unimaginable way offended him; and she wearied out memory trying to recall the
unhappy word or look that had done this mischief. For the hundredth
time she was thinking this over
as they were going down to the beach in utter, dreary silence, he with head bent
down and lip compressed.
Suddenly the pain grew too
"What have I done?" she
exclaimed. "Are you angry with me? What is it? You make me so miserable, Allan!"
Captain Dinwiddie shuddered from
head to foot, and looked desperately away; but there were the soft, clinging
fingers on his arm, and the burning, pitiful face that he had seen with his
first unguarded look, and the sudden tremble of the sweet voice, and, above all,
the passionate love in his fierce heart; and suddenly honor, conscience, will,
whatever chains had bound him, snapped short. Words came like lava:
"Angry, and at you, my darling!
my own—" He stopped sharply. They were close on the beach. "Watch that wave," he
said, hoarsely. "If it break against this rock it is fate. If not—well, we shall
Even as he spoke it was upon
them, breaking over the fragment on which they stood, wetting Lois's dainty
"It is fate," he repeated.
"I will tell you by-and-by. Let
us go back." The afternoon was a wild one; sun showing fitfully among hurrying
clouds, and the wind moaning and shrieking after them as they went up toward the
house. Already it was almost dark in the cozy sitting-room, and the fire gleamed
and smouldered in twilight fashion. The house was deserted. Kitty had leave of
absence; Mrs. Hall had gone to a neighbor's. No better time for Allan Dinwiddie
than now. He caught Lois's hand and drew her down beside him.
"Lois," he said, "when, in place
of the apple-checked, black-eyed girl I had imagined, I first saw you, I said to
myself, this poor, blundering John has stumbled oil the pearl that I have been
uselessly looking for all may life. When you rebelled against Enid I knew that
you had never loved. I had guessed it from the first; you had all the calm of a
child. When I burned the letter I tried you; but your words called up John; I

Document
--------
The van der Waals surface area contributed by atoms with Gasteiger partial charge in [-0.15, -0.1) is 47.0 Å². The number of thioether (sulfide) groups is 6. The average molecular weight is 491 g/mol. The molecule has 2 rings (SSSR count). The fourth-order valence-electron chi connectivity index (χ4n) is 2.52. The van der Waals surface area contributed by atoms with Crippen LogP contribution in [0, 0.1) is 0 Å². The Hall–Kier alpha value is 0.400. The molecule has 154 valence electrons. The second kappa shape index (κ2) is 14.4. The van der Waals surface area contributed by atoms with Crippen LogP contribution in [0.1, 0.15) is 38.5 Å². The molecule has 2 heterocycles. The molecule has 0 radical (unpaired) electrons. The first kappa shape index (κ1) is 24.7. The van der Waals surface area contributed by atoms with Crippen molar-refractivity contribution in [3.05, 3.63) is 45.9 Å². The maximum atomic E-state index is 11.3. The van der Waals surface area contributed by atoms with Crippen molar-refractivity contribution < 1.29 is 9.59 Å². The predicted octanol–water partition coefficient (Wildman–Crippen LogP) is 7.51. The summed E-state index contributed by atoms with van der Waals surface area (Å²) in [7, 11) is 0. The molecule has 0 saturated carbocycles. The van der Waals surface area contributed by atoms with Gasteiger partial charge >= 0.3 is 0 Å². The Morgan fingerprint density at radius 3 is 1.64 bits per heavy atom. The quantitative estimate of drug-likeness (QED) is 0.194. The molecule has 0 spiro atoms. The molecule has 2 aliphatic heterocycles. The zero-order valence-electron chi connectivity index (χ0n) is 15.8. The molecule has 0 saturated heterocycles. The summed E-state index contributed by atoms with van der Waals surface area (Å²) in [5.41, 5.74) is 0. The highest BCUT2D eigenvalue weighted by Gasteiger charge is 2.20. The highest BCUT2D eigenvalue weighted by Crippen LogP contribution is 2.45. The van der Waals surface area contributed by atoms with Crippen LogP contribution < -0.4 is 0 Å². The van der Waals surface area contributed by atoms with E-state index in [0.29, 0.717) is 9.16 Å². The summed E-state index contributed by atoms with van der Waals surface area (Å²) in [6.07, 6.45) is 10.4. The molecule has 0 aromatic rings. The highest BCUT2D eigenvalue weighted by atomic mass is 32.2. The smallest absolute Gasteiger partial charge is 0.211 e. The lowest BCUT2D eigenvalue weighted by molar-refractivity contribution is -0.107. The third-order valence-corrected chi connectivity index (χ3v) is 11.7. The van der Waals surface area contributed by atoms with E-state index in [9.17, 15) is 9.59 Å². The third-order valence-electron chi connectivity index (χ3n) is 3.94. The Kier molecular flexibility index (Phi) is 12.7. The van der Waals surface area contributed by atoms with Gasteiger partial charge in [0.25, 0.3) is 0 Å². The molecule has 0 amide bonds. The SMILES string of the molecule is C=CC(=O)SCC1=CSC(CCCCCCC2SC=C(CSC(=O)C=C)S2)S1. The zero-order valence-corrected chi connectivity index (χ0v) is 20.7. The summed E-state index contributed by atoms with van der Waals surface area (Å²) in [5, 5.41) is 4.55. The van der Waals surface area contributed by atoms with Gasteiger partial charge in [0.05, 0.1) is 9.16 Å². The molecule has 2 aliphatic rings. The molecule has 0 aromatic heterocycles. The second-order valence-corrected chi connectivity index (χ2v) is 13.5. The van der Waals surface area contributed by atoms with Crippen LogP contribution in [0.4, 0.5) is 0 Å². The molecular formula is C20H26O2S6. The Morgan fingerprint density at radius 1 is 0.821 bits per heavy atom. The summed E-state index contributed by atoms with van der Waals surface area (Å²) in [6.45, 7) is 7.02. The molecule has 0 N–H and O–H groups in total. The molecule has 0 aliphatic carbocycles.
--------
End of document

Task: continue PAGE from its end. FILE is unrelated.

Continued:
fancied him amazed, reproachful, incredulous of my villainy. I hated the thought
of my perfidy. Child, what evil spirit was it that sent you to me then, with
your pleading eyes—as if I could be angry with you? Then, when I felt what a
straw I was in the vortex, I said, let chance decide: if the wave strike the
rock I will struggle no more; if not, I will leave this place to-night. Yet,
after all, Lois, it is you, not the wave, that must decide. Tell me, dear, what
is my verdict? Do you love me?"
Lois hid her face, but Allan drew
her hands away and held them; and then, her head drooping lower and lower,
"I thought that I loved John—I
did, indeed," she said, pitifully. "I was so ignorant. I never once guessed,
though I might have known, why I liked you so. Oh! I am a wicked, wicked girl! I
hope John will kill me!"
"You should have known John
better," cried some one coming out of the shadow, and showing them John himself.
Lois was too utterly appalled to
speak; move she could not, for Allan held her fast.
"There were two men in one city,"
went on the solemn voice, "the one rich, and the other poor. The rich man had
exceeding many flocks and herds. But the poor man had nothing, save one little
ewe lamb, which he had bought and nourished up—"
The steady tones faltered. Lois
"Let me go, Allan!—I will go! I
tell you this will kill me!"
She writhed herself free, and
going over to John tried to kneel before him, but he held her out at
"Kill me!" she said, faintly.
"For what ?—to add crime to
sorrow? Oh! Lois, it is bitter enough now! I prayed God that I might see you
again, come what would, and He heard me; and rather than have had such seeing I
would that my lips had stiffened in death while I was praying."
"It is not worth it," said Lois,
half proudly. "I am only a silly girl. Some day you will wonder how you could
have cared for me."
John took a little case from his
pocket and tossed it open on the table.
"See, Lois, these were for you:
you were always running in my head. I think your little finger was more precious
in my sight than all the women I ever saw. Fool that I was! all the way home I
pleased myself thinking how I should clasp them on your pretty wrists. I hid
myself when I saw you coming, thinking to surprise you. I never dreamed that you
didn't love me; yet I might have known that you were too young to look into your
own heart, or to bind yourself by such a solemn promise. But you—oh Allan! my
Allan raised his head.
"If it will be any satisfaction
to use me for a target."
"No, no!" cried Lois, hurrying
between them, "the blame is mine—all mine."
John turned pale at that. To see
her looking at Allan with such love in the eyes that had been so cold for him
was more than he could bear.
"It is a sore temptation," he
said, hurriedly. "I had better go. If I stay here longer I shall have as many
devils as the man whose name was Legion."
He went away, avoiding Mrs. Hall,
whom he saw coming at a distance. Lois sobbed hysterically, and Allan, who spite
of remorse could not help feeling triumph also, set himself to comfort her—an
easier matter that than to explain to Mrs. Hall who loved John almost as well as
she did Lois. Still the thing was done—could not be undone. Scandal would not
help it, so she sighed in secret, shielded and countenanced them outwardly,
above all hastened their marriage as fast as possible.
In her happiness Lois has almost
forgotten John's sad, stern face, and the solemn words uttered in the twilight;
but will sin forget her?